On the whole, the Bible is not taken up with providing definitions in the way that a dictionary does. One place where it comes close to doing so, however, is in today’s reading from the New Testament Letter to the Hebrews. There we encounter what now serves as a standard definition of faith in the Christian tradition: “Faith is the assurance of things hoped for, the conviction of things not seen.”
The author does not rest content with simply providing this definition. He offers a long series of examples of how this assurance, this conviction, led figures from the Old Testament to do what they had to do and bear what they had to bear. The figures mentioned by name include Abel and Enoch and Noah, Isaac and Jacob and Joseph, Moses, Rahab, Gideon, Barak, Jephthah, David, and Samuel.
Among all these, none is more prominent than Abraham, and he is the subject of the passage we heard this morning. Abraham stands out as a great exemplar of faith, this assurance of things hoped for, this conviction of things not seen.
Listen again to what we are told about him.
• By faith Abraham obeyed when he was called to set out for a place that he was to receive as an inheritance.
• By faith he stayed for a time in the land he had been promised, as in a foreign land.
• By faith he received the power of procreation when he was a very old man, far past the age for fathering children.
This account does not present Abraham as a stereotypical hero, someone who makes his own way in the world.
Nor does he come across as a conventional person, someone who does only what society tells him.
Instead, he is portrayed as a new and different creature, a man of faith.
He lives inside the tension between promise and fulfillment. He recognizes that what is visible and what is certain are not the same.
Abraham is not a stereotypical hero who makes his own way in the world.
Nor is he a conventional person who follows a path others have traveled.
Instead, he accepts as his guide the Lord God, and trusts him to lead the way. He says no to what his culture tells him, he says no to even his own small self, and obeys instead the bewildering voice of God.
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Some presentations of religion would make such obedience seem like a walk in the park. But what do we hear from Hebrews about this man of faith, Abraham.
• We’re told that “he set out, not knowing where he was going.” He did not lose his way; he never knew it in the first place.
• We’re told that with his son and grandson, he lived in tents in a foreign land, as though he was a nomad, a refugee, perhaps an illegal alien.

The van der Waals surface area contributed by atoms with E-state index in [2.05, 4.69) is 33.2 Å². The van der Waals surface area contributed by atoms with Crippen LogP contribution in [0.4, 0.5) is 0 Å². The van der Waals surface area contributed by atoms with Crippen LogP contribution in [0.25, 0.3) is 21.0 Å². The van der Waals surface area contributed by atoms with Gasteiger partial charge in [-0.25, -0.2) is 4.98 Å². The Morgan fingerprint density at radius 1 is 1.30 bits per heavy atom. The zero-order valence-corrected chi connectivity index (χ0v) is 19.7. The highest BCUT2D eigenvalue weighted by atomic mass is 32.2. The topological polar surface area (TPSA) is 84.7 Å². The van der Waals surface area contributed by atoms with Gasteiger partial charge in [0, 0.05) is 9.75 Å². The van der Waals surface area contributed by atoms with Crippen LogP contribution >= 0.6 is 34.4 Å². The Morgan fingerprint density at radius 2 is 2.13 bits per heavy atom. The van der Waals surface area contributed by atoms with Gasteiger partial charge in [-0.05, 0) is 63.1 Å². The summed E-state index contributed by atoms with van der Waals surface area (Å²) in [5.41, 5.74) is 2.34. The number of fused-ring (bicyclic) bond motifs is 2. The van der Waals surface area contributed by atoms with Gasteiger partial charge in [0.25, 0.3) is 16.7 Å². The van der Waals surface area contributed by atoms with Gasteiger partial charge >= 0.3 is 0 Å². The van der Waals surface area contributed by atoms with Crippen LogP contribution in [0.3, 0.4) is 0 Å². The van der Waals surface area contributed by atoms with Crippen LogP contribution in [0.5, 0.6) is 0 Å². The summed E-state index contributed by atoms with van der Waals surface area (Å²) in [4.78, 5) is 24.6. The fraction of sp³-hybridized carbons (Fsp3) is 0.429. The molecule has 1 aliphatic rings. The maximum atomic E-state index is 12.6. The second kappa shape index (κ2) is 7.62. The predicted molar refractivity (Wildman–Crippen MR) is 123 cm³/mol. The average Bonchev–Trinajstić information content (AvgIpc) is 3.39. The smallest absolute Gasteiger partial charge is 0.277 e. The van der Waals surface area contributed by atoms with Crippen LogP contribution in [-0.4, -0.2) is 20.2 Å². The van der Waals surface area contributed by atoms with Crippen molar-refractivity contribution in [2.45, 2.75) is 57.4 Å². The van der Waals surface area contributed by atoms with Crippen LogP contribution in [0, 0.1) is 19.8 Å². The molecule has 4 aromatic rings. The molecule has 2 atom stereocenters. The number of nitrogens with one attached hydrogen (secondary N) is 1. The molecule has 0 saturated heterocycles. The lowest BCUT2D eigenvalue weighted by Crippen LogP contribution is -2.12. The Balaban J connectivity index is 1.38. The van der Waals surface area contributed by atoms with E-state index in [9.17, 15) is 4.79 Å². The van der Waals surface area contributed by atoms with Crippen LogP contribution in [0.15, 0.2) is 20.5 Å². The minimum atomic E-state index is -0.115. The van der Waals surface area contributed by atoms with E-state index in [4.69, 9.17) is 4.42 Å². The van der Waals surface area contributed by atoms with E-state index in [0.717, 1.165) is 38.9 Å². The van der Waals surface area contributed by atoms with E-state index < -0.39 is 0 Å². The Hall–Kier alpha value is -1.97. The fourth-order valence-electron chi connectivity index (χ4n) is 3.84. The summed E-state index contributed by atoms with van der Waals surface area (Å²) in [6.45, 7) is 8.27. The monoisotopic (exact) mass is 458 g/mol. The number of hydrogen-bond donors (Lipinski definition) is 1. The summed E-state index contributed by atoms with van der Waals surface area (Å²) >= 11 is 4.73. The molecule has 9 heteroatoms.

• We’re told that he found himself with a baby at ninety. He’ll be by far the oldest dad at the elementary school graduation.
Here we have a situation, a life story, both unsafe and unheroic. Abraham obeys a different voice than other people do. It’s not his ego talking, nor the demands and norms of society. I’m sure that often he found it anything but easy.
It’s commonplace to call Abraham “the father of believers.” What does that mean? It means that a family resemblance should be apparent between him and us. Like Abraham, we also must sometimes shut our ears to our egos and to society’s expectations and listen instead to a different voice.
We’re people who don’t necessarily have to know where we are going. In place of nervous self-confidence, we can have instead the assurance of things hoped for, the conviction of things unseen, which is not something we dream up, but comes to us as a gift. Rather than trust our private self or some human collective, we can choose to put our trust where Abraham put his.
A warning is in order here. This attitude, known as faith, does not guarantee a trouble-free existence. Remember Abraham.
• Faith had him head out one day, he knew not where.
• He found himself a refugee of sorts.
• And it’s tough chasing a toddler nearly a hundred years younger than you are.
But in his wandering, his exile, his stumbling, he did come to enjoy—much of the time anyway—the companionship of the Lord God, who took at least as much of a gamble on Abraham as Abraham took on him.
Some of you may know how in 1939, as war clouds darkened over Europe, King George VI lifted countless spirits through a Christmas message broadcast to the British Empire when he quoted these lines from a poem by Minnie Louise Haskins:
“I said to the man
who stood at the gate of the year
‘Give me a light
that I may tread into the unknown.’
“And he replied,
‘Go into the darkness
and put your hand in the hand of God.
That shall be to you better than light
and safer than a known way.'”
Abraham did this when he faced the unknown, for he did not recognize the way himself, and other people could not guide him, but he walked into the darkness, one time after another, and put his hand into the hand of God.
Any person, any congregation, has times of facing the unknown. None of us is exempt. St. Christopher’s is not exempt from this. There are moments when we look foolish in the eyes of the world, and we feel anything but comfortable about ourselves. Life seems neither heroic nor conventional.
It is then we do well to heed the example of our father Abraham. For when we do not recognize where we are going, he stands at the gate of this new episode. In response to our plea for a light, he tells us to be his children in faith.
“Go into the darkness,” he tells us. “Do as I and all the saints have done,” he says. “Put you hand into the hand of God. That shall be to you better than light and safer than a known way.”
Copyright 2010, Charles Hoffacker. Used by permission. Fr. Hoffacker is the author of A Matter of Life and Death: Preaching at Funerals (Cowley Publications), a book devoted to helping clergy prepare funeral homilies that are faithful, pastoral, and personal.